After Australia, for the first time a U.S. state introduces a bill that would force priests to report information on child abuse obtained in the confessional.
by PierLuigi Zoccatelli
On March 20, 1393, a Catholic priest called John Nepomucene was thrown from the Charles Bridge in Prague into the icy water of river Vitava, after having been arrested and tortured. He died almost immediately. The Catholic Church later proclaimed John a saint, a martyr who had died because he refused to reveal to King Wenceslaus IV the secrets he had learned in confession from his wife, Queen Sofia of Bavaria.
In history, it was not the only case. Catholic priests are taught that they should die rather than reveal what they learned in confession. Breaking the “confession seal,” even to save his own life, would lead to the priest being excommunicated.
The seal of confession was never popular with anti-Catholics, who suspected it was used to hide all sorts of dark secrets and conspiracies. With the sexual abuse crisis in the Catholic Church, politicians started to agitate and call for laws compelling priests to reveal what they had learned in confession about child abuse. Catholics objected that normally priests guilty of sexual abuse would not go to confession and tell other priests, and that at any rate breaking the seal of confession was unconceivable.
Following recommendations by the controversial Australian Royal Commission into Institutional Responses to Child Sexual Abuse, in Australia several states, including Victoria, Tasmania, South Australia, and the Australian Capital Territory, passed laws compelling priests to break the confession seal and report on children abuse. Catholic bishops in Australia unanimously reacted by instructing priests not to comply with the laws, and if necessary, go to jail.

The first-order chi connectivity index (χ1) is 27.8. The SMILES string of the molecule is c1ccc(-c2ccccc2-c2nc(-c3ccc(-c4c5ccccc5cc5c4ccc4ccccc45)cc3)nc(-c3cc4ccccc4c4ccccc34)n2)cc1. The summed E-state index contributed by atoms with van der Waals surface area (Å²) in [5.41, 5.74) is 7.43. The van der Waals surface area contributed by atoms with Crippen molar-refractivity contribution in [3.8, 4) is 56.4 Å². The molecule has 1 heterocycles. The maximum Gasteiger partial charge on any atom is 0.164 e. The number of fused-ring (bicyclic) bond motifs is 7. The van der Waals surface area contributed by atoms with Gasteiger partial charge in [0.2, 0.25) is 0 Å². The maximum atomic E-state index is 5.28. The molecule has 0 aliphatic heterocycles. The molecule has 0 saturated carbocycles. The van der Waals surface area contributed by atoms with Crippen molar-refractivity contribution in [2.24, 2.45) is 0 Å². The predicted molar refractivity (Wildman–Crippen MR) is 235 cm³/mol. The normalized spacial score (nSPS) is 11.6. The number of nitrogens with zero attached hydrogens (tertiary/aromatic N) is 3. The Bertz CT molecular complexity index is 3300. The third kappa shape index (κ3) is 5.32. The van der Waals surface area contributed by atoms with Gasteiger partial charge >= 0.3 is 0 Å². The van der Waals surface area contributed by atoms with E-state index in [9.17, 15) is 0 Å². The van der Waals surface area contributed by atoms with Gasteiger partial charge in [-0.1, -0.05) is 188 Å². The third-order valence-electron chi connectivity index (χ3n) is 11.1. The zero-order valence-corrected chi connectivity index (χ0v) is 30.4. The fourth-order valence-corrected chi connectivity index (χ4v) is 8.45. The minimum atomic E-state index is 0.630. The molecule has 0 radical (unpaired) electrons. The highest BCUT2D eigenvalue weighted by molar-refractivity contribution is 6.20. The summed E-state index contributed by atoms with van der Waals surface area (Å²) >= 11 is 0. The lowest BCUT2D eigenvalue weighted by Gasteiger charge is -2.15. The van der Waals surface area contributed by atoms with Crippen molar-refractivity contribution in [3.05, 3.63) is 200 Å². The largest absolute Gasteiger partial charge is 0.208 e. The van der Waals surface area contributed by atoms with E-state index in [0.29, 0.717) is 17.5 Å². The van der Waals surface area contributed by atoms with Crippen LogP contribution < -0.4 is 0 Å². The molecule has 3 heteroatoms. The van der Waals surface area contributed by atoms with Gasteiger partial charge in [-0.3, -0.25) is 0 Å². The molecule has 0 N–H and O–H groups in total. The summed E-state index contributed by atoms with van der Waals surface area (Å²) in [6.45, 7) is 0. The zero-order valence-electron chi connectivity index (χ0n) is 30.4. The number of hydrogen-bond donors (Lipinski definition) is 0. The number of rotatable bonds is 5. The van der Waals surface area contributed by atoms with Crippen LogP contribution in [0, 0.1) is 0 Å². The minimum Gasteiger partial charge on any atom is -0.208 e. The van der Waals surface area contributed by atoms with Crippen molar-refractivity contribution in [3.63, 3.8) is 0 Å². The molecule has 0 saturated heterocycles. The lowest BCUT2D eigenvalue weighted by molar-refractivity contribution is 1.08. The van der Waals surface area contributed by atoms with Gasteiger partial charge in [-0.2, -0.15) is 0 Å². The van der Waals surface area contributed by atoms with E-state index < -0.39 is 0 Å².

Now for the first time a draft law compelling priests to break the seal of confession and report information they may have obtained on suspect or actual child abuse cases has been introduced in the United States. Earlier in Louisiana the State Supreme Court had ruled in 2014 that a priest may be jailed if he refuses to disclose information on sexual abuse obtained in confession, but after widespread controversy reversed the ruling in 2016. Now, it is North Dakota.
A bipartisan bill sponsored by state senators Judy Lee (R), Kathy Hogan (D), and Curt Kreun (R), and state representatives Mike Brandenburg (R) and Mary Schneider (D), was introduced last week. The current North Dakota law calls for mandatory reporting in cases of child abuse and neglect, with an exception that “a member of the clergy, however, is not required to report such circumstances if the knowledge or suspicion is derived from information received in the capacity of spiritual adviser.”
The bill would eliminate the exception, which does not protect Catholic priests only, and would expose priests who refuse to break the seal of confession to jail penalties. The Catholic Church, not surprisingly, is opposing the law, which seems to be strongly supported by several local media.
Christopher Dodson, the executive director and general counsel for the North Dakota Catholic Conference, told Catholic News Agency that he was “surprised and greatly concerned about the bill, because it would infringe upon a person’s privacy and religious counseling and confession, not just for Catholics, but for everyone.” “In the United States, we expect to exercise our religion, including going to confession and having spiritual counseling, without the government invading our privacy,” Dobson said.